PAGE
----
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PSYCHOLOGY

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by

Bam Abalos

on 25 June 2014

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Transcript of PSYCHOLOGY

History of the Term:
- Greek for the
study of the soul.
Definition:
- The science of
human behavior
and
mental processes
.
t o d a y . . .
How can humans do horrible things like commit
suicide
or
torture other humans
?
DO WE HAVE
FREE WILL
, OR ARE WE DRIVEN BY OUR
ENVIRONMENT
,
BIOLOGY
, AND
UNCONSCIOUS INFLUENCES
?
What is
CONSCIOUSNESS
? or the notion of
SELF
?
Questions:
1. How do our
brains work
?
2. Why do we
behave the way we do
even when we don't want to?
3. What it means to be
thinking
, and
feeling
, and
alive
?

THE BEGINNINGS OF SCIENTIFIC PSYCHOLOGY
your actions
feelings, emotions, thoughts, problem solving, perception, and even the biological activities that maintain the body functions
Wilhelm Wundt
established the first Psychological laboratory
(Institute for Experimental Psychology)
at the
University of Liepzig in Germany
in
1879.
Due to the belief that
mind
and
behavior
could be the subject of
scientific analysis
.
Wundt's research focused on
senses
, especially
vision
.
He and his coworkers also studied
attention
,
emotion
, and
memory
.
INTROSPECTION
refers to the
observing
and
recording
the nature of one's own
perceptions
,
thoughts
, and
feelings
.
use of
senses
in understanding the information from the environment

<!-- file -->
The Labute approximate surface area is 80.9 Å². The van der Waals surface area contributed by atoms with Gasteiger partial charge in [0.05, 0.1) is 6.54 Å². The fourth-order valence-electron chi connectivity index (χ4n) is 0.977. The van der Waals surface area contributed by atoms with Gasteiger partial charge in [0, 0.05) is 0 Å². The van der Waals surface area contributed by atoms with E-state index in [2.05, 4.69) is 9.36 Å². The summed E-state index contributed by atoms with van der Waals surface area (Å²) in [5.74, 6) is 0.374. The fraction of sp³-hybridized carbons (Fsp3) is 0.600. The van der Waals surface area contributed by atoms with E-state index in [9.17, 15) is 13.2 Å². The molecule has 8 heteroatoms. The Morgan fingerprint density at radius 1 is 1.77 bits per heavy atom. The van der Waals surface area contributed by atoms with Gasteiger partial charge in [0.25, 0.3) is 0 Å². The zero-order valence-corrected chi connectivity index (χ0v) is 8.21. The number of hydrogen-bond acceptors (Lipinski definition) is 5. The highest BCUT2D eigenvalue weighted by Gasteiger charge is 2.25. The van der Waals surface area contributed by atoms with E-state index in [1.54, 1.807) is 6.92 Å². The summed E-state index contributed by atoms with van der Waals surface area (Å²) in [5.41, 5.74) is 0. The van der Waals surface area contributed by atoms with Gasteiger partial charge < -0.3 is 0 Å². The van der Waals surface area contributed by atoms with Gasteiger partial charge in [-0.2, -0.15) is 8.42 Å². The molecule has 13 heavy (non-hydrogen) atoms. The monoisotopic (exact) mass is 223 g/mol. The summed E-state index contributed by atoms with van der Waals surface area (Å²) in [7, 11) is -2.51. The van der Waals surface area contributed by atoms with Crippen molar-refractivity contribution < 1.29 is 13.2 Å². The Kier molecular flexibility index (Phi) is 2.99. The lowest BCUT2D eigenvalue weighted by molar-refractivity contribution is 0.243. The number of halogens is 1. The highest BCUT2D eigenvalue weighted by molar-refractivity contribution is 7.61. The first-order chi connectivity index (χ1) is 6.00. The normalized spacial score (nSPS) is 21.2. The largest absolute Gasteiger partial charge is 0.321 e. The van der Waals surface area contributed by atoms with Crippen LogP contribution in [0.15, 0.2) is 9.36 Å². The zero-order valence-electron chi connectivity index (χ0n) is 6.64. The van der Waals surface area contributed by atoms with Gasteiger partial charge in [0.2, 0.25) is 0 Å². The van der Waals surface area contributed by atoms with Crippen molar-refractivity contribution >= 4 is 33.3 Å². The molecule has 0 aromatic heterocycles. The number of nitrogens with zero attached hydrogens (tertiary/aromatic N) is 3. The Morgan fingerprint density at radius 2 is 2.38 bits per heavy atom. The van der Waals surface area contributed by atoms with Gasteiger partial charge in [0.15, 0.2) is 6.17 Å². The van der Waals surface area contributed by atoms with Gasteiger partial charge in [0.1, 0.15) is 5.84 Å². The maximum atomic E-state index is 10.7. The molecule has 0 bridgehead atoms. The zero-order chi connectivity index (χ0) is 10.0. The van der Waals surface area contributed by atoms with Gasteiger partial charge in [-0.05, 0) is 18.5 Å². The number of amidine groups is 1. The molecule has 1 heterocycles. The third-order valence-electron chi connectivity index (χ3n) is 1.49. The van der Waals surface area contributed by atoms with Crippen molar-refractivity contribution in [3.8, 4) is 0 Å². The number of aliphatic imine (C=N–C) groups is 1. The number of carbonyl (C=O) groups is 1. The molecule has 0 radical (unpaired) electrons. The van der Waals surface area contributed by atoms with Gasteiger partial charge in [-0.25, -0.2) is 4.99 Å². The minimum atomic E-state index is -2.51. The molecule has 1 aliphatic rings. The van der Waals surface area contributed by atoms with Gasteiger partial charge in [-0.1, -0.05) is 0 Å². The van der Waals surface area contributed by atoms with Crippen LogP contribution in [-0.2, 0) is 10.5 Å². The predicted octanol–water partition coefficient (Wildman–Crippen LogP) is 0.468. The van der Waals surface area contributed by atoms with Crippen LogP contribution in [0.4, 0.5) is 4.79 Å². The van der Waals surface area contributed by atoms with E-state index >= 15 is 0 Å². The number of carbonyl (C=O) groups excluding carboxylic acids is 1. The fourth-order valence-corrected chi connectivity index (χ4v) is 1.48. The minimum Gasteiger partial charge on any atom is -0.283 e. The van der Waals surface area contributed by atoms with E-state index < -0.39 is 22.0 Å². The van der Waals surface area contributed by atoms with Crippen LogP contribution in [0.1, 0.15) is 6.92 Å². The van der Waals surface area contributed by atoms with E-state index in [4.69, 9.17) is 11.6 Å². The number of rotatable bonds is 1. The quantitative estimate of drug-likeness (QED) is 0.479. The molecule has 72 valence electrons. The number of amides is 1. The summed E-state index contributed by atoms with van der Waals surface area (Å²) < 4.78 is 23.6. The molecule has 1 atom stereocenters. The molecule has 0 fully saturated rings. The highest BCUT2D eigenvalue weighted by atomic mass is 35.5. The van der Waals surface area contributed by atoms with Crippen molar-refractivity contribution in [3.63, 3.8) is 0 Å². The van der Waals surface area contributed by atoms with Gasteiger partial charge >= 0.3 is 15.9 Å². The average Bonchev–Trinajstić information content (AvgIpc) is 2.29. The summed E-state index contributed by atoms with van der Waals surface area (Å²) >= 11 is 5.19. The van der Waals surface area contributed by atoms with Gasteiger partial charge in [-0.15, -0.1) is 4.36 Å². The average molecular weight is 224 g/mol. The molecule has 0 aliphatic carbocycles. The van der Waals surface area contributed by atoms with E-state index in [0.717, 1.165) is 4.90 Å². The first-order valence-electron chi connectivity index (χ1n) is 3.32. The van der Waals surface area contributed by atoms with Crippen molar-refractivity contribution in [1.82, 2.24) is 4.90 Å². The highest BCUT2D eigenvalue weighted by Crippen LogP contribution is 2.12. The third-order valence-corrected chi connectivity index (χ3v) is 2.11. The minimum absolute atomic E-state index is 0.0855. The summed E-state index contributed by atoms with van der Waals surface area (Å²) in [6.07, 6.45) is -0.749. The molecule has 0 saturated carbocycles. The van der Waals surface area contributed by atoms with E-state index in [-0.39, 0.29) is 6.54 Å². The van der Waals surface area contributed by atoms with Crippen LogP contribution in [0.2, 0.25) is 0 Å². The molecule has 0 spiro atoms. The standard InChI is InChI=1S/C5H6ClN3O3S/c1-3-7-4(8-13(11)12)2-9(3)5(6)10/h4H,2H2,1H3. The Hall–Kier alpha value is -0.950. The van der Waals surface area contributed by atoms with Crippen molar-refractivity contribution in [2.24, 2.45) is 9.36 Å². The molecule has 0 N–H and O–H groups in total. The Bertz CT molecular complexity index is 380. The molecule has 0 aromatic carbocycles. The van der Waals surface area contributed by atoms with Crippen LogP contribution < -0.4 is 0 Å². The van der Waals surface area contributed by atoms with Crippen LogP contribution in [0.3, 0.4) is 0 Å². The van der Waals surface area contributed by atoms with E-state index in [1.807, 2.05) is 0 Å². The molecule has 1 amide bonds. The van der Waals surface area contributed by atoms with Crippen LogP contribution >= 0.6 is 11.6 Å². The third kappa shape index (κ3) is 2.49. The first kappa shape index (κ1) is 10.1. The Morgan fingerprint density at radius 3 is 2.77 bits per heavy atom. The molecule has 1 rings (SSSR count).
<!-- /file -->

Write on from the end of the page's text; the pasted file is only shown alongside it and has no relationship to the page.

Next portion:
arrangement of ideas
that result from thinking
a
state
of consciousness
Ex:
"The flash of flight is very bright."
"I was thinking of putting the lights off because it is very bright. "
"... but I am afraid of the dark."
Father of Psychology
Procedure:
He trained psychology students to make observations that were biased by personal interpretation or previous experience, and used the results to develop a theory of conscious thought.
Highly trained assistants would be given a stimulus such as a ticking metronome and would reflect on the experience. They would report what the stimulus made them think and feel. The same stimulus, physical surroundings and instructions were given to each person.
The procedure was proved
unworkable
because even after extensive training, different people produced very different introspections about simple sensory experiences, and few conclusions could be drawn from these differences.
SCHOOLS OF THOUGHT IN PSYCHOLOGY
One way Wundt contributed to the development of psychology was to do his research in carefully controlled conditions, i.e.
experimental methods
.
Structuralism
Functionalism
Behaviorism
Gestalt Psychology
Psychoanalysis
He described this branch of psychology as the analysis of
mental structures
. A theory of
consciousness.
The leading proponent of this approach in the United States was
Edward Bradford Titchener
, a Cornell University psychologist who had been trained by Wundt.
This theory sought to identify the
components
(structure) of the mind (the mind is the key element to psychology at this point).
Structuralists believed that the way to learn about the brain and its functions was to break the mind down into its most
basic elements
. They believed,
the whole is equal to the sum of the parts
.
Example:
Analyzing the
taste
of lemonade (
perception
) into elements such as sweet, bitter, and cold (
sensation
).
It arose in the U.S. in the late 19th century as an
alternative to Structuralism.
Studying how the mind works so that an organism can
adapt to
and
function
in its environment.
By 1920, both structuralism and functionalism were displaced by three newer schools:
behaviorism
, Gestalt psychology and
psychoanalysis.
William James
, a distinguished psychologist at
Harvard University
, is considered to be the
founder
of Functional psychology.
The idea stemmed from
Charles Darwin's Theory of Evolution
. Some psychologists argued that consciousness had